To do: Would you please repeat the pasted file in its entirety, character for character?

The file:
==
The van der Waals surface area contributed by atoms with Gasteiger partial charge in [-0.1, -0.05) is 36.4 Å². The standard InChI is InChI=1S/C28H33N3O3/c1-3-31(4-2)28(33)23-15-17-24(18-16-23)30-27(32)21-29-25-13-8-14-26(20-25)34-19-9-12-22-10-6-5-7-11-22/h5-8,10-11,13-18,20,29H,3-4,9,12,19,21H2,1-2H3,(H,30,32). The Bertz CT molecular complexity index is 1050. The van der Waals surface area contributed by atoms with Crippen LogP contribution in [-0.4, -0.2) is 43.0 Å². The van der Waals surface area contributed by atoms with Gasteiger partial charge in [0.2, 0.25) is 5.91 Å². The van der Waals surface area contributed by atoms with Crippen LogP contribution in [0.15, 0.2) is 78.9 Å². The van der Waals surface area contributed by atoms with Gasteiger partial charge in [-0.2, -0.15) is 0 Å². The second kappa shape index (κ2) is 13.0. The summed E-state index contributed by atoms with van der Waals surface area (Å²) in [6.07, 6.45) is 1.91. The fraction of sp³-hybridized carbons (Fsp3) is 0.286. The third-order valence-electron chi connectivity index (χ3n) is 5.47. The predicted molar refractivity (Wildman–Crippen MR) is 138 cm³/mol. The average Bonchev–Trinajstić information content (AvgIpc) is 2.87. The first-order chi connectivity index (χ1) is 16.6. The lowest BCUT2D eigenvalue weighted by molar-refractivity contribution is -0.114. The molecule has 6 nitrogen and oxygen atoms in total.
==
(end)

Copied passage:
The van der Waals surface area contributed by atoms with Gasteiger partial charge in [-0.1, -0.05) is 36.4 Å². The standard InChI is InChI=1S/C28H33N3O3/c1-3-31(4-2)28(33)23-15-17-24(18-16-23)30-27(32)21-29-25-13-8-14-26(20-25)34-19-9-12-22-10-6-5-7-11-22/h5-8,10-11,13-18,20,29H,3-4,9,12,19,21H2,1-2H3,(H,30,32). The Bertz CT molecular complexity index is 1050. The van der Waals surface area contributed by atoms with Crippen LogP contribution in [-0.4, -0.2) is 43.0 Å². The van der Waals surface area contributed by atoms with Gasteiger partial charge in [0.2, 0.25) is 5.91 Å². The van der Waals surface area contributed by atoms with Crippen LogP contribution in [0.15, 0.2) is 78.9 Å². The van der Waals surface area contributed by atoms with Gasteiger partial charge in [-0.2, -0.15) is 0 Å². The second kappa shape index (κ2) is 13.0. The summed E-state index contributed by atoms with van der Waals surface area (Å²) in [6.07, 6.45) is 1.91. The fraction of sp³-hybridized carbons (Fsp3) is 0.286. The third-order valence-electron chi connectivity index (χ3n) is 5.47. The predicted molar refractivity (Wildman–Crippen MR) is 138 cm³/mol. The average Bonchev–Trinajstić information content (AvgIpc) is 2.87. The first-order chi connectivity index (χ1) is 16.6. The lowest BCUT2D eigenvalue weighted by molar-refractivity contribution is -0.114. The molecule has 6 nitrogen and oxygen atoms in total.